Insight

Heading for the entrance – why pension funds are still committed to hedge funds

Kevin Gundle | Chief Executive Officer
30/10/2014
2 min read
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In the investment world there are a handful of investors whose opinions hold sway and make front page news; amongst them are Warren Buffet, ex-Pimco’s Bill Gross and when it comes to pension funds, CalPERs activities have always received a lot of interest.

So, it is no surprise that CalPERS’s decision to redeem its hedge fund holdings has generated headlines and I read with interest the article ‘End of the Road for Hedge Funds’ in the 25th September 2014 edition of Professional Pensions Magazine. What is seldom reported with the same degree of fanfare is the growth in institutional investment into hedge funds, which has seen consistent inflows over the last twenty years.

On the one hand, one could look at the performance of CalPERS’ hedge fund allocation and conclude that they had not done a particularly good job at manager selection. You could review the performance of any number of pension funds and find better performance than that achieved by CalPERS. On the other hand –CalPERS’ entire hedge fund portfolio was less than 2% of their total portfolio – even if hedge fund performance had been top notch, it simply would not have been enough to move the needle.

In my opinion this is the heart of the problem. CalPERS are simply too big to even be able to allocate a significant portion of their portfolio to hedge funds.

A 15% allocation to hedge funds would have implied a $45 billion investment, which would have made CalPERS one of the largest multi-managers in the world. This would have represented a massive challenge, not only in terms of practical problems and challenges, but also because, in our view, there is only a limited amount of ‘alpha’ available.

Looking at it from this perspective I think the CalPERS decision makes perfect sense.

My firm Aurum has been investing in hedge funds for over twenty years. The challenge we face is capacity, i.e. the ability to invest easily in the truly outstanding managers that are producing alpha not beta. Now more than at any time previously, capacity is limited due to the substantial inflows these managers are experiencing. The bulk of these inflows are from institutional investors; notably pension funds.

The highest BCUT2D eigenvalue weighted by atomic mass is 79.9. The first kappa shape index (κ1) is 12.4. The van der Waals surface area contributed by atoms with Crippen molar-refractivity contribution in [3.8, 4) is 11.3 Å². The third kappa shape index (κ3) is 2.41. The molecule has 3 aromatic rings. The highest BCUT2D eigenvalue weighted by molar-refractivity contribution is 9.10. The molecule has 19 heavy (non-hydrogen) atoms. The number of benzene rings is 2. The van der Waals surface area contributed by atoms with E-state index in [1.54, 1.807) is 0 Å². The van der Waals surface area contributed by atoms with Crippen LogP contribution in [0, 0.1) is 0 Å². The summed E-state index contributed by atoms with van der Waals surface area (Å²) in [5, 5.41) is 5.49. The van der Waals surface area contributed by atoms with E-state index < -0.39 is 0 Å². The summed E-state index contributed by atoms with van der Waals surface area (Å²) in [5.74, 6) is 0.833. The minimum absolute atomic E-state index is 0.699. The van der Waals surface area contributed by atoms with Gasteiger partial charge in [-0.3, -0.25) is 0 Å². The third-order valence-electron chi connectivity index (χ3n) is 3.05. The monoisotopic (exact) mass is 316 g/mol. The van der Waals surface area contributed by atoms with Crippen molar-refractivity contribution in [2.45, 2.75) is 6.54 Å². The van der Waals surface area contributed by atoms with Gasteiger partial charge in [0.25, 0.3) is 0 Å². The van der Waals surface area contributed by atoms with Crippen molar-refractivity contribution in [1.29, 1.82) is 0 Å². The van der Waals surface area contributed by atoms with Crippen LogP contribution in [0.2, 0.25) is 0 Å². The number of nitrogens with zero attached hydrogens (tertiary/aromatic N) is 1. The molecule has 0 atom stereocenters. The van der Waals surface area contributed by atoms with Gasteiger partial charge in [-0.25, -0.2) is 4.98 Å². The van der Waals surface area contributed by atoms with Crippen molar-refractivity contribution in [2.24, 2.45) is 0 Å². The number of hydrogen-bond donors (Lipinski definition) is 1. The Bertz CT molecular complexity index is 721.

The points made about hedge fund and FoHF performance are true if you take average performance based on indices. However, averages are just that and they hide the strong returns of the few exceptional managers. One can also present a very different picture depending on your choice of time horizon.

I also acknowledge that many FoHFs are dominated by equity long-short strategies, which can be accessed more cheaply via other routes. At Aurum we believe that there are many products generating return streams that are essentially ‘beta masquerading as alpha’, or are harvesting other forms of generic risk premia.  We now appear to be approaching the tail-end of a 30 year bull market in fixed income with equities having also enjoyed a stellar run since the financial crisis. In our view there has never been a more important time to have a genuine non-correlated source of return in one’s overall portfolio; and many pension funds the world over recognise this too.

Are pension funds heading for the door? Yes, but for many that door is likely to be an entrance rather than an exit for the foreseeable future.

A version of this article originally appeared in the 30th October 2014 issue of Professional Pensions Magazine http://www.professionalpensions.com/

Professional Pensions Magazine is a weekly Incisive Media publication that provides institutional decision-makers insight into global investment ideas and asset classes, innovative investment strategies, themes, and investment managers.

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